For an explanation, see the main splats page

The principles of gases

• Around 1620, Jan Baptista van Helmont coined the new word 'gas', taking it from the Flemish word for 'chaos', suggesting he had some notion of what gases are.

• In 1661 Robert Boyle published his 'Sceptical Chymist' and stated his law for ideal gases relating volume to pressure, and made a number of other key points.

• In his 'Sceptical Chymist', Robert Boyle made reference to chemical elements, acids and alkalis, and offered a corpuscular theory of matter, all in one year.

• An ideal gas obeys the law described in the gas equation. Real gases approximate reasonably well to Boyle's law, Charles' Law and the combined gas law.

• The first person to propose that gases were made of particles was Daniel Bernoulli, who realized that assuming a gas made of particles explained its behaviour.

• The behaviour of gases may be explained by using the kinetic molecular theory which considers the gas molecules as independent particles, able to move freely.

• In 1848, James Joule calculated the average velocity of gas molecules from kinetic theory. It contained the first numerical results from the kinetic theory.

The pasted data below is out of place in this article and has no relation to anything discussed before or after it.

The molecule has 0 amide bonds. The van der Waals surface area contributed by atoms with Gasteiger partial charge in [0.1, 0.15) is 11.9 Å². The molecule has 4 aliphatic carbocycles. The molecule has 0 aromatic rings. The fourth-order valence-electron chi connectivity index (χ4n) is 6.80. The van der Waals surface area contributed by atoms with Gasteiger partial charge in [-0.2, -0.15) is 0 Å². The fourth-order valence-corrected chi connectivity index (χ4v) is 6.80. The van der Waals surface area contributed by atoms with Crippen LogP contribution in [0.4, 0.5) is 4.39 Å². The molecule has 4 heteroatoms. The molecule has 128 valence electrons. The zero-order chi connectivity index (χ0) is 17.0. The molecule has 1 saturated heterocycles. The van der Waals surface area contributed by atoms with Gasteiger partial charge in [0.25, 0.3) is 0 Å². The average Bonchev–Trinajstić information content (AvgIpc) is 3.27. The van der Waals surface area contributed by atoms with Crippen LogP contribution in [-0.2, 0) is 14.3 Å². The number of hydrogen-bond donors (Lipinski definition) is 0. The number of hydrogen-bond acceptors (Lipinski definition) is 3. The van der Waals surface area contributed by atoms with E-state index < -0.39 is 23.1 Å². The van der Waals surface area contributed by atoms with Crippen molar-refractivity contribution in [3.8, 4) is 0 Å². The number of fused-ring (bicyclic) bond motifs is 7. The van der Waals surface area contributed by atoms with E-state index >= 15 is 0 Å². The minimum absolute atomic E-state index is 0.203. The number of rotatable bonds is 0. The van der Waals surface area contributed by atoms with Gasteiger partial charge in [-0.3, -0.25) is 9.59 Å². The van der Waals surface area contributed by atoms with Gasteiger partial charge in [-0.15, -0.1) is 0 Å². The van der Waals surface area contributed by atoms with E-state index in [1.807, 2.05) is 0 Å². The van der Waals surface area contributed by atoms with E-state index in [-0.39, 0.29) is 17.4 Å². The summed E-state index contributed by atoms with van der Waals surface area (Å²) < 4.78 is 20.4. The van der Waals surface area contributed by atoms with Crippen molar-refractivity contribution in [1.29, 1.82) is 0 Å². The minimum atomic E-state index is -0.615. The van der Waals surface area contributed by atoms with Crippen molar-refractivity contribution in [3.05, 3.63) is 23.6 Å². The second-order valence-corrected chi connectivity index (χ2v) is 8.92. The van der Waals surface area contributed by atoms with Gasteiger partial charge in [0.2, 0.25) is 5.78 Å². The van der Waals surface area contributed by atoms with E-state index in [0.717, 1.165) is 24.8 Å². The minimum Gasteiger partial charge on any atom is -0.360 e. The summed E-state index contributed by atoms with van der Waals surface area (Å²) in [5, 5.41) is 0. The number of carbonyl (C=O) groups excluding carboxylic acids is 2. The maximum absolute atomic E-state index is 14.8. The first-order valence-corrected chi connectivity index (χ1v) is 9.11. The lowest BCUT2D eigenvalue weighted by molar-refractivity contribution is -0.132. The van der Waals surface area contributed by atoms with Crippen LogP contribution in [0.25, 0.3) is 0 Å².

• The diffusion of gases obeys Graham's law of diffusion, which says that the square root of the density of the gas is inversely proportional to its velocity.

• The reactions between gases follow Gay-Lussac's law, which states that the volume ratios of the reactants and the products will involve small whole numbers.

• Avogadro's hypothesis proposed that equal volumes of gas under the same conditions of temperature and pressure, contained the same number of molecules.

• In 1772, Joseph Priestley discovered that the volume of air decreases when an electric spark passes through it, but did not explain the effect.

• Avogadro's constant is the number of molecules of a compound with a mass in grams equal to the molecular weight, and as a gas, occupies 22.4 litres at STP.

• In the 1890s, Rayleigh found that nitrogen prepared from air had a different density from nitrogen which was prepared chemically. The difference was argon.

• In 1798, Humphry Davy was involved in treating people with gases. During this work, he saw the effects of laughing gas (nitrous oxide), and wrote about them.

This file is http://members.ozemail.com.au/~macinnis/scifun/, first created on February 17, 2009. Last recorded revision (well I get lazy and forget sometimes!) was on February 17, 2009.

©The author of this work is Peter Macinnis, who asserts his sole right to the product as it is packaged here, recognising that many of the ideas are common. You are free to use this as a model to do your own version. Copies of this whole file or site may be made and stored or printed for personal or educational use. You can contact me at macinnis@ozemail.com.au, but only if you add my first name to the front of that email address -- this is a low-tech way of making it harder to harvest the e-mail address I actually read.
This site had 219,000 hits on the index page from 1999 to January 2007 and an unknown number on other pages. In January 2007, a combined counter was placed on all of the pages, counting page hits which now total